Unhallowing the DepEd (2)
A reader, John Evans, emailed me last week, and I would like to quote his exact words: “I am English and have been here since February 2020. My children are currently grades four and six respectively. The modules being given have (all had) errors contained within them: very poor use of English, even in English modules; questions in modules are repeated; questions asked to the grade six were totally out of her understanding and more suitable for high school. It related to political views; answer keys giving incorrect information.”
As I wrote earlier, this is not the first time the Department of Education (DepEd) drew flak for error-filled learning materials, even textbooks distributed before the pandemic.
In 2006, together with a small research team, I was tasked to review some learning materials published by the DepEd through the Peace Education Teaching Exemplars, a collaborative project between the DepEd and the Office of the Presidential Adviser on the Peace Process. Most of the materials were published locally in several parts of Mindanao. Our team was quite bothered by several expressions of biased views included in a teaching exemplar for Grade 2 pupils. It included the following dialogue between two grade 2 pupils:
Pupil A to Pupil B: “Magandang umaga, klasmeyt!” (Good morning, classmate!)
Pupil B: “Anong maganda sa umaga! Wala naman!” (There is nothing good in the morning!)
The exemplar went on to use the exchange of the two pupils as an example of conflicts that take place in the home, and how children are affected by these. But there was something unusual behind that exchange, our team thought. We thought that was a biased perspective on the part of the exemplar writer. Usually, expressions like that of Pupil B are not something we hear from young children of seven or eight years old. For us, it was teaching young children to be cynical, instead of highlighting what constitutes a peaceful environment at home.
Another exemplar asked pupils to describe the “tunog ng tren” (sound of a train) when at that time and until now, there are no trains in Mindanao.
Then and now, the DepEd continues to claim their quality assurance of learning materials that avowedly go through a “three-step review process.” How this supposed to be stringent review process allowed the procurement, publication, and distribution of error-filled learning materials speaks volumes of the extent of anomalies practiced in an institution promoting the education of children. Several studies (Poocharoen and Brillantes, 2013; and Chua-Reyes, 2009) on corruption in the basic education sector have found that aside from patronage, nepotism, and bribery, among the more common anomalous practices “include the awarding of textbook contracts on the basis of applicants’ political and family ties rather than individual merit.”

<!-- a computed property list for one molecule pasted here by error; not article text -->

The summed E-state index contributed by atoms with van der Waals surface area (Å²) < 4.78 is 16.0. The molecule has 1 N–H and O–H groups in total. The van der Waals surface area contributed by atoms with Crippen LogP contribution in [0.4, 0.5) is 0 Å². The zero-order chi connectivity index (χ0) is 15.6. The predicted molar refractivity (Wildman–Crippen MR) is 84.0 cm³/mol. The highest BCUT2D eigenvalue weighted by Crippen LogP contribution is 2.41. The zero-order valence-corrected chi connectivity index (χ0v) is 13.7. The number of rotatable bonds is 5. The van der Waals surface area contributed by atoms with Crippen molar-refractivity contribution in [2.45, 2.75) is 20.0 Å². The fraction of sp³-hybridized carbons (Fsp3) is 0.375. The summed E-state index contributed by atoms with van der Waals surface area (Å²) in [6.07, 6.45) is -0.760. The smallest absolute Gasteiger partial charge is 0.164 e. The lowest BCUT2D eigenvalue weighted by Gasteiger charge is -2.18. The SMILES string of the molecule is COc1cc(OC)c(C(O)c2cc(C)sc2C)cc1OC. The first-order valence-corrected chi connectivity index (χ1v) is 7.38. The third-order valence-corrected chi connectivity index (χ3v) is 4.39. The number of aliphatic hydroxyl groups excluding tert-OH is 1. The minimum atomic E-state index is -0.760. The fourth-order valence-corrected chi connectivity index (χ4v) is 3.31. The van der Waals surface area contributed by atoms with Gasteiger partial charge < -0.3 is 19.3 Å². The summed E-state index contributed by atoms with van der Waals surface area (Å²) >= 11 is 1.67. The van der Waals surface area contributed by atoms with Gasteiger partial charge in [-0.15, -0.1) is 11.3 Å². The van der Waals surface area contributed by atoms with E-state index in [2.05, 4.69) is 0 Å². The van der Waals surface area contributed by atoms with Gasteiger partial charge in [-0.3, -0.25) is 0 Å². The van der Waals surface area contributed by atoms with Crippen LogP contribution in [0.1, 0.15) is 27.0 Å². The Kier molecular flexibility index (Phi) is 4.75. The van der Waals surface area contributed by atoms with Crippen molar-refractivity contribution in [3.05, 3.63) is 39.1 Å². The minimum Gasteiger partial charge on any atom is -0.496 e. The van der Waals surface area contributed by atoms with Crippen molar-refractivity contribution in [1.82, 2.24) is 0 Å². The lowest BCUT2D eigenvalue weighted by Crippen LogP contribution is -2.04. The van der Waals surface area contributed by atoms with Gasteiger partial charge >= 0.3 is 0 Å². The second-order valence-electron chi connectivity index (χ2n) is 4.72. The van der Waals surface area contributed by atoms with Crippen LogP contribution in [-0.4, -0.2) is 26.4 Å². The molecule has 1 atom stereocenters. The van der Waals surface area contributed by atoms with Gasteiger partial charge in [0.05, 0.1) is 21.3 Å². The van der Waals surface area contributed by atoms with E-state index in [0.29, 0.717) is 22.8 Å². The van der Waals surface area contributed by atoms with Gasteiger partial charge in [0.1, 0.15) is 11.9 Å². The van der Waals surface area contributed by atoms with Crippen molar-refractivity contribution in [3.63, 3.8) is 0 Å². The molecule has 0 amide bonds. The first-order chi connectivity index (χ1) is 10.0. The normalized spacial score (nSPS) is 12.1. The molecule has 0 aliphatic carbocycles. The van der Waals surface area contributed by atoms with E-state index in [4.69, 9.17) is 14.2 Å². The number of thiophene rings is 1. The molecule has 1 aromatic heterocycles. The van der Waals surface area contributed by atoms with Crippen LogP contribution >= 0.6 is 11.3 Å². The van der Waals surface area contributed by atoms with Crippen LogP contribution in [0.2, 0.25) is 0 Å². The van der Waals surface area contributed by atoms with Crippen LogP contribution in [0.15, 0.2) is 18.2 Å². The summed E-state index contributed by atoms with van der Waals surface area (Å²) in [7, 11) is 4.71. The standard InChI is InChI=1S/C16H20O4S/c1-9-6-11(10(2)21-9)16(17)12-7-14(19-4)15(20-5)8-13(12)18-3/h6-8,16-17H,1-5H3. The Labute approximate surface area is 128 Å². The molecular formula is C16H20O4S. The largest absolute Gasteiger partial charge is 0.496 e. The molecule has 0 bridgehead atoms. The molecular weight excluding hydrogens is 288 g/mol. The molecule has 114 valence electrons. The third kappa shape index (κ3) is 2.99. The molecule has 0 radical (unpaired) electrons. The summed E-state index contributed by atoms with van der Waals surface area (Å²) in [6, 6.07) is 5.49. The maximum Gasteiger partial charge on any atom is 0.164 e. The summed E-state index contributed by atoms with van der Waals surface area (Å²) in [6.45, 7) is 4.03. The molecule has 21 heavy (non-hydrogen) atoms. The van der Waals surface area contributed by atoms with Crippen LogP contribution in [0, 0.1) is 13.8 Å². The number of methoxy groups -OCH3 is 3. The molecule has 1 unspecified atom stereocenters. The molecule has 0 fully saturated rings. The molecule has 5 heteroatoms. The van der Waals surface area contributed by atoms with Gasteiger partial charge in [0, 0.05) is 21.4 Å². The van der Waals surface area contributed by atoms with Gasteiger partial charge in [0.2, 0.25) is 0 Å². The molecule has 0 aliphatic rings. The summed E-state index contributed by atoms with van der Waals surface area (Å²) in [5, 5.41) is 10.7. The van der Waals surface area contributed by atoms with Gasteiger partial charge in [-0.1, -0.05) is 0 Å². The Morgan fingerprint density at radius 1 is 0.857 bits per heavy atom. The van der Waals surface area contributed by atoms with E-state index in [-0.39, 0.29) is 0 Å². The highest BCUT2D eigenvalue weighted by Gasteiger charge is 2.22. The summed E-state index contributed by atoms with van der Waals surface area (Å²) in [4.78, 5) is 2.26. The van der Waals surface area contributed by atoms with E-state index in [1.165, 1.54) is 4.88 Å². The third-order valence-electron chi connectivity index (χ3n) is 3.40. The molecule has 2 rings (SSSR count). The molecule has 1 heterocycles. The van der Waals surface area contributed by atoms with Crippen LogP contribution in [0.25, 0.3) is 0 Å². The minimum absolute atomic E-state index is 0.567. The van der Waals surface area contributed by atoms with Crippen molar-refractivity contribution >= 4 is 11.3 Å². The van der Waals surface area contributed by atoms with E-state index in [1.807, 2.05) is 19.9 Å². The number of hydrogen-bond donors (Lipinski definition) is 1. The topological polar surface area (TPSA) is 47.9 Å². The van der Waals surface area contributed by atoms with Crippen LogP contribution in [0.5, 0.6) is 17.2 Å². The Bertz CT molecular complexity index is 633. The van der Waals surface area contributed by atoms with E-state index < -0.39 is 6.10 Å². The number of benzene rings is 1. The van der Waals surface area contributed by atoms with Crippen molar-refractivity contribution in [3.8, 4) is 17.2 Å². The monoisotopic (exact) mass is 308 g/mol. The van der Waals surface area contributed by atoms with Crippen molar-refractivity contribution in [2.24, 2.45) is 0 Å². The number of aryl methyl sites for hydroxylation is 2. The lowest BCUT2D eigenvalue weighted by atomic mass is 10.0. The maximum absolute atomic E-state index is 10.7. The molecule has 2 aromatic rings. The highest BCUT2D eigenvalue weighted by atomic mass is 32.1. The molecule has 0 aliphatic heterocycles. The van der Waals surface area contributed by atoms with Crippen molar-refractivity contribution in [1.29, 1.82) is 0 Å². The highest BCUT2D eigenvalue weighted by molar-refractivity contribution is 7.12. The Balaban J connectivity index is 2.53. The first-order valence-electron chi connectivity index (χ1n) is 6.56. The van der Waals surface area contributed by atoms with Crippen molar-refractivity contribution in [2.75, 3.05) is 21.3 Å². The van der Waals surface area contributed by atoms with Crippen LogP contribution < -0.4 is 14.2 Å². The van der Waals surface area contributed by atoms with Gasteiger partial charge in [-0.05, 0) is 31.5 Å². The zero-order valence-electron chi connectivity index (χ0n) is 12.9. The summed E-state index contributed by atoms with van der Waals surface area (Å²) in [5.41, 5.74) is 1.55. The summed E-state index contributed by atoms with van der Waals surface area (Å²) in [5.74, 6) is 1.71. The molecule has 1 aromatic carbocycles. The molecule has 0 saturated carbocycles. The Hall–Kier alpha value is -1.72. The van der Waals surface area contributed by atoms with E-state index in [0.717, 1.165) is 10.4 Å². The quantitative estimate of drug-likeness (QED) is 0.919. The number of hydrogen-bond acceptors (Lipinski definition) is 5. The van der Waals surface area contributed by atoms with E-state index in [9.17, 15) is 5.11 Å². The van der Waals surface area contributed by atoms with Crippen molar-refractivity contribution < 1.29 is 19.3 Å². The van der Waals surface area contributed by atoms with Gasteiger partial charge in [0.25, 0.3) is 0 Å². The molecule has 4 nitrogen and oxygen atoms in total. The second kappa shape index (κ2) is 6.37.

The DepEd has recently received flak over its use of value judgment statements that maligned an individual who is among this year’s presidential candidates, Vice President Leni Robredo. These materials smack of a deliberate attempt to question her integrity and credibility first as a person, then as the country’s vice president, in the guise of asking students for the most grammatically constructed headline of news reports.
DepEd apologized for this oversight, then committed to retrieve the hard copies of these modules and delete them from internet-based learning portals. But it seems no one can be held accountable for this serious indiscretion, as the writer of the module has reportedly died after the materials were distributed in September 2020.
Is this a convenient excuse for the DepEd to shirk from its responsibility of reviewing learning materials before they are distributed to the learners, and before writers of error-filled modules pass away? What about the living among the DepEd functionaries who allowed this module to be reproduced and distributed?
Recognizing that the DepEd has gone through various iterations of reform agendas, these newly reported anomalies tell us that such reforms have not transformed it; instead, it has shown that it is no longer the hallowed institution it is mandated to be.
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